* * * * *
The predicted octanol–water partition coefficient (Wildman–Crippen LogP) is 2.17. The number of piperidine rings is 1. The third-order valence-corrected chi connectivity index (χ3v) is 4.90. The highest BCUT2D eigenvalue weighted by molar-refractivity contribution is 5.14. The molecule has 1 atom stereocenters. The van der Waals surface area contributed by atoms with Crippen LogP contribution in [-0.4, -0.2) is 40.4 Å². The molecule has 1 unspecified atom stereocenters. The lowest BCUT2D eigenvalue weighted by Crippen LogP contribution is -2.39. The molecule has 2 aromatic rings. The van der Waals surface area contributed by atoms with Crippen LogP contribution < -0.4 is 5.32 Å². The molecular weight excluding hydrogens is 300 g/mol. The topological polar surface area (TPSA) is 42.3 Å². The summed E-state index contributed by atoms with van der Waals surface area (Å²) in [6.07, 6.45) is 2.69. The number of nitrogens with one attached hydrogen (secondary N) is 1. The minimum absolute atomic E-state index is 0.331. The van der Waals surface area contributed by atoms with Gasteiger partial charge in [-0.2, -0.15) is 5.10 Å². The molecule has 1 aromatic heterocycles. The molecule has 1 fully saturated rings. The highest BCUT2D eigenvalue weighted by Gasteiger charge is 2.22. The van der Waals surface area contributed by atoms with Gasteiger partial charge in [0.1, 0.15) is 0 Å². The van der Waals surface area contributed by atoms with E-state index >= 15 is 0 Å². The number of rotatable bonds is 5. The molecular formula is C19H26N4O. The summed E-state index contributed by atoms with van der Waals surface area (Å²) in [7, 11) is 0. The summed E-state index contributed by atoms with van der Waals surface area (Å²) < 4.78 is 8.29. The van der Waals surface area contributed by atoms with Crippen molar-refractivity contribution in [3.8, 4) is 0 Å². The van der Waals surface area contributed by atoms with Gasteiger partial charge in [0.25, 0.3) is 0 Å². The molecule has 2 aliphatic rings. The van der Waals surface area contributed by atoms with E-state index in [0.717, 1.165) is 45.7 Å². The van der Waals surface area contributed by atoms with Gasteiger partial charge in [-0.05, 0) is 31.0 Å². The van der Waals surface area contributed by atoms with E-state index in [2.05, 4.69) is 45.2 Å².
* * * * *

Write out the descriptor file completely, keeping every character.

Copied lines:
The predicted octanol–water partition coefficient (Wildman–Crippen LogP) is 2.17. The number of piperidine rings is 1. The third-order valence-corrected chi connectivity index (χ3v) is 4.90. The highest BCUT2D eigenvalue weighted by molar-refractivity contribution is 5.14. The molecule has 1 atom stereocenters. The van der Waals surface area contributed by atoms with Crippen LogP contribution in [-0.4, -0.2) is 40.4 Å². The molecule has 1 unspecified atom stereocenters. The lowest BCUT2D eigenvalue weighted by Crippen LogP contribution is -2.39. The molecule has 2 aromatic rings. The van der Waals surface area contributed by atoms with Crippen LogP contribution < -0.4 is 5.32 Å². The molecular weight excluding hydrogens is 300 g/mol. The topological polar surface area (TPSA) is 42.3 Å². The summed E-state index contributed by atoms with van der Waals surface area (Å²) in [6.07, 6.45) is 2.69. The number of nitrogens with one attached hydrogen (secondary N) is 1. The minimum absolute atomic E-state index is 0.331. The van der Waals surface area contributed by atoms with Gasteiger partial charge in [-0.2, -0.15) is 5.10 Å². The molecule has 1 aromatic heterocycles. The molecule has 1 fully saturated rings. The highest BCUT2D eigenvalue weighted by Gasteiger charge is 2.22. The van der Waals surface area contributed by atoms with Gasteiger partial charge in [0.1, 0.15) is 0 Å². The van der Waals surface area contributed by atoms with E-state index >= 15 is 0 Å². The number of rotatable bonds is 5. The molecular formula is C19H26N4O. The summed E-state index contributed by atoms with van der Waals surface area (Å²) in [7, 11) is 0. The summed E-state index contributed by atoms with van der Waals surface area (Å²) < 4.78 is 8.29. The van der Waals surface area contributed by atoms with Crippen molar-refractivity contribution in [3.8, 4) is 0 Å². The van der Waals surface area contributed by atoms with Gasteiger partial charge in [0.25, 0.3) is 0 Å². The molecule has 2 aliphatic rings. The van der Waals surface area contributed by atoms with E-state index in [0.717, 1.165) is 45.7 Å². The van der Waals surface area contributed by atoms with Gasteiger partial charge in [-0.05, 0) is 31.0 Å². The van der Waals surface area contributed by atoms with E-state index in [2.05, 4.69) is 45.2 Å².